Another object is to provide an artifical organ comprising (l) at least one envelope each of which includes a spacer sandwiched between a pair of membranes, and which has at least one fluid inlet and at least one fluid outlet, (2) a support for the envelopes which includes means for blood to enter the organ, be distributed over the membranes of the envelopes, and leave the organ and (3) a jacket which consolidates the envelopes and support.
Other objects and advantages of this invention will be apparent from the following description and the claims.
Referring now to the drawings, FIGURE 1 is a cutaway view showing the preferred embodiment of the apparatus of this invention when used as an artificial membrane lung. FIGURE 2 shows parts of the apparatus of FIGURE 1 in more detail. FIGURES 3 and 4 show enlarged cross sections of the envelope 11 employed in the apparatus of FIGURE 1.
More specifically, FIGURE 1 shows an artificial membrane lung composed of a central core, spool, or spindle 10 made of a suitable material such as Lucite, which is a clear acrylic resin plastic. Core 10 serves as a support for envelope 11. Obviously, core 10 can be made of metal, silicone rubber or any other suitable material. Needless to say, all materials employed in the construction of the apparatus must be inert with respect to the blood or other fluid, sterilize adequately, and be of medical quality. In the embodiment shown in the drawing, core 10 contains a chamber 20 in the center. An artificial vacuum activated heart (not shown) can be placed in chamber 20 to convert the apparatus of this invention to a heart-lung machine. Such a combination of heart and lung is illustrated on page 1 of the Bulletin of the Dow Corning Center For Aid to Medical Research, vol. 6, No. 1, January 1964. Of course, core 10 need not have chamber 20 but can have a solid center instead. When no artificial heart is used in conjunction with the lung, plugs 21 made of the same or diflferent material as core 10 are used to seal off chamber 20 and thus prevent the flow of blood into the chamber. Core 10 contains grooves or channels 16, in each end, which aid in the distribution of the blood over the envelope 11 after the blood enters the lung and aid in channeling the blood back to the outlet for return to the body after it passes or circulates through the oxygenerator. Grooves 16 are best seen in FIGURE 2. Any number of grooves 16 can be employed, for example, 4, 5, 6, 8 or more.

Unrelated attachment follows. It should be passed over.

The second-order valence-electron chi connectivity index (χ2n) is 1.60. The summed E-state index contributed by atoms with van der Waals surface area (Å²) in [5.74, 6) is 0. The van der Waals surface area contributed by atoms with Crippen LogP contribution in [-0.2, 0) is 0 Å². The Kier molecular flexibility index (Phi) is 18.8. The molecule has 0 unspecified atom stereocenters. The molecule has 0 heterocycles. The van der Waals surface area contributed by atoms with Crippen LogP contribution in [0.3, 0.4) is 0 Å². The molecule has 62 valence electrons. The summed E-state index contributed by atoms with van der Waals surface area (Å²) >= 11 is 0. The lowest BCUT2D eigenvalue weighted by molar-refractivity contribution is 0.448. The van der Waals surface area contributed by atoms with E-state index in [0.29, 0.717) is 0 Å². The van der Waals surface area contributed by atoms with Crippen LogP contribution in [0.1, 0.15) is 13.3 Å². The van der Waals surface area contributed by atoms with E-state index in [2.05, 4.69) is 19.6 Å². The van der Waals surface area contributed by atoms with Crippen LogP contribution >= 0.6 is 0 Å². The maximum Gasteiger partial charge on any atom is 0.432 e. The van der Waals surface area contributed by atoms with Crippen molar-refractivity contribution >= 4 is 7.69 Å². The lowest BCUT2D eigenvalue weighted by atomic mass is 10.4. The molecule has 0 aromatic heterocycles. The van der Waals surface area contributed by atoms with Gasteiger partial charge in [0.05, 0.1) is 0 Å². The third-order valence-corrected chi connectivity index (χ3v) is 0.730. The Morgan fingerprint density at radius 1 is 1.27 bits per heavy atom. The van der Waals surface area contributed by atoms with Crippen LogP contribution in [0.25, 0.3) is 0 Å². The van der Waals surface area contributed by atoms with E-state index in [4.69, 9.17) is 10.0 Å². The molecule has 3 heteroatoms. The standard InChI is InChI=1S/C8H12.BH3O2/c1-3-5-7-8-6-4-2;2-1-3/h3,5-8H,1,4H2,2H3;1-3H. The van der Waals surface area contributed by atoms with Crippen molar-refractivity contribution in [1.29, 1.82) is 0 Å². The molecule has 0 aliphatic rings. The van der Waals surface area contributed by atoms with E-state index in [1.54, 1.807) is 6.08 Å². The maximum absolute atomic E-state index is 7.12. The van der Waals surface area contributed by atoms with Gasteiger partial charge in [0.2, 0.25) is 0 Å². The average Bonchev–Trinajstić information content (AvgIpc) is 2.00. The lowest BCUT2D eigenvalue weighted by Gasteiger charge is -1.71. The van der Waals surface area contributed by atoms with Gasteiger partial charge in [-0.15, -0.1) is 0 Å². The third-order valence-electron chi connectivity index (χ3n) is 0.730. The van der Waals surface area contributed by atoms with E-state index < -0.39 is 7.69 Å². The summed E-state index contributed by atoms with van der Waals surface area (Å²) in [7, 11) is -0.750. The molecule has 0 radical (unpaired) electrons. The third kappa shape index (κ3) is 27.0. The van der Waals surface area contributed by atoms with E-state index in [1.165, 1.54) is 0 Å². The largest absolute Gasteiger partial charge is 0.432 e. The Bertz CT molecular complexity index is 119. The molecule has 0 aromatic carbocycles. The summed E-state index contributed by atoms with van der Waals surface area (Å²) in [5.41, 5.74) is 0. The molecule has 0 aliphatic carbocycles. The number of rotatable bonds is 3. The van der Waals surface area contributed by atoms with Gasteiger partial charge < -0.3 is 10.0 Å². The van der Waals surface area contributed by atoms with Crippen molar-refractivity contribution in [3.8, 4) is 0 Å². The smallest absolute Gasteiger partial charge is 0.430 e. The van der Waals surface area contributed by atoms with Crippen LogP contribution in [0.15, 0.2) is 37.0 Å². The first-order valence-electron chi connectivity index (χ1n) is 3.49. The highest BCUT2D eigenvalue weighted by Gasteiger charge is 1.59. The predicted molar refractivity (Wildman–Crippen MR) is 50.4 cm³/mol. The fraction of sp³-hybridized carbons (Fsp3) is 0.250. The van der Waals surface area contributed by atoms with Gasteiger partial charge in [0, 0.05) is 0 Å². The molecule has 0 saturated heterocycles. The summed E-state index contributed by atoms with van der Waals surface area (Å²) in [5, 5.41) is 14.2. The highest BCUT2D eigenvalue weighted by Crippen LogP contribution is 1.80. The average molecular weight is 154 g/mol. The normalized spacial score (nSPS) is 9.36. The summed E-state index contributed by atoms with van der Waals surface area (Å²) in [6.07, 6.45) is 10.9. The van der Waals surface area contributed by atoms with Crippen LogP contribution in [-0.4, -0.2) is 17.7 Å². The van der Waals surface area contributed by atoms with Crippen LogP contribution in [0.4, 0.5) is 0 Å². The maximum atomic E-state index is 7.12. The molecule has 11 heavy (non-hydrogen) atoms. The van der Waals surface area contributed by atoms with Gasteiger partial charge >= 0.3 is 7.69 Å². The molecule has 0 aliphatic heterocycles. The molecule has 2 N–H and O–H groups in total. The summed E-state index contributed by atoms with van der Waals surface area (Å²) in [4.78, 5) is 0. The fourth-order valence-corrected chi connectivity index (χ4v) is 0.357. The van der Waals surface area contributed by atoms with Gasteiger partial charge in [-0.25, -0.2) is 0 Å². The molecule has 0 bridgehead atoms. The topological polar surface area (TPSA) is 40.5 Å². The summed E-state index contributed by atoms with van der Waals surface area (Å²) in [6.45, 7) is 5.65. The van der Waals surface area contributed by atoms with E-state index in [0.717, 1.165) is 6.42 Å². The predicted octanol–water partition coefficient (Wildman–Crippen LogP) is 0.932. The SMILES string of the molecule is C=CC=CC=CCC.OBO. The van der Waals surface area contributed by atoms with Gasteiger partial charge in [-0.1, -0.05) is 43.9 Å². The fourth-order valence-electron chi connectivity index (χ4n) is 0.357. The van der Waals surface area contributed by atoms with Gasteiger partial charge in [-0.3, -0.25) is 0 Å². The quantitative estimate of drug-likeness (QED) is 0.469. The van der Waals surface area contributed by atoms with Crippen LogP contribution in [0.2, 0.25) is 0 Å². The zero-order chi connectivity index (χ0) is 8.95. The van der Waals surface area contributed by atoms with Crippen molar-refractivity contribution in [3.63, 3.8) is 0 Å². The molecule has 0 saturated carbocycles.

As shown in FIGURES 1 and 2, an envelope 11 is wound around core 10. The use of an envelope about 12 centimeters wide and about 8.25 meters long, which gives an oxygenating surface area of about 2 square meters, has been found to be satisfactory. Such an envelope can be wound about 20 times around the core. Envelope 11 is composed of a spacer 13 sandwiched between a pair of membranes 14. At least one oxygen inlet 18 and one excess oxygen and carbon dioxide outlet 19 is sealed into the envelope 11. Spacer 13 can be composed of any suitable material which will maintain the desired spacing between membranes 14 and still permit proper flow of the fluid through the envelope. Examples of particularly useful materials for the spacer are metal, fiberglass, Teflon, polyethylene, cellulose, Saran and silicon rubber. Most preferably, the spacer is in the form of a screen. The preferred material for use at this time as a spacer, when the apparatus is used as a lung, is a to mil thick vinyl coated fiberglass screen.
Membrane 14 can be any membrane which is fluid permeable. Examples of suitable membrane materials include silicone rubber, cellophane, regenerated cellulose, polyethylene and latex. The membrane can be made of these materials per se, i.e. be unsupported, or the membrane can contain a support. Most preferably, for the lung, membrane 14 is made of a nylon or Dacron screen which has been dip coated with silicone rubber. Such a material is commercially available. The membrane can be of either an extensible or non-extensible material. When the the apparatus is used in the preferred method of this invention, that is, with oscillating negative pressure, membrane 14 is preferably an extensible membrane. The inlets 18 and outlet 19 can be made of any suitable material such as silicone rubber tubing.
In the preferred embodiment of this invention, as shown in FIGURES 1 and 2, envelope 11 is wound around core 10. The winding is done in such a manner so as to keep the surface of envelope 11 essentially wrinkle free. This is to prevent channeling of the blood as it passes between the turns of the envelope. While winding of the envelope 11 is done fairly snugly, it must not be wound so tightly that the passage of the blood between the various turns is prevented. The thinner the film of blood passing between the turns of the envelope, the better the oxygenation rate will be. Any number of turns of envelope 11 can be employed so long as there is more than one turn. In the light of what is known at this time, 20 to 40 turns is preferred. Once envelope 11 is in place on core 10, a jacket 12 made of a suitable material such as silicone rubber is placed on the core 10 so as to consolidate envelope 11 and the support, sealing in the envelope.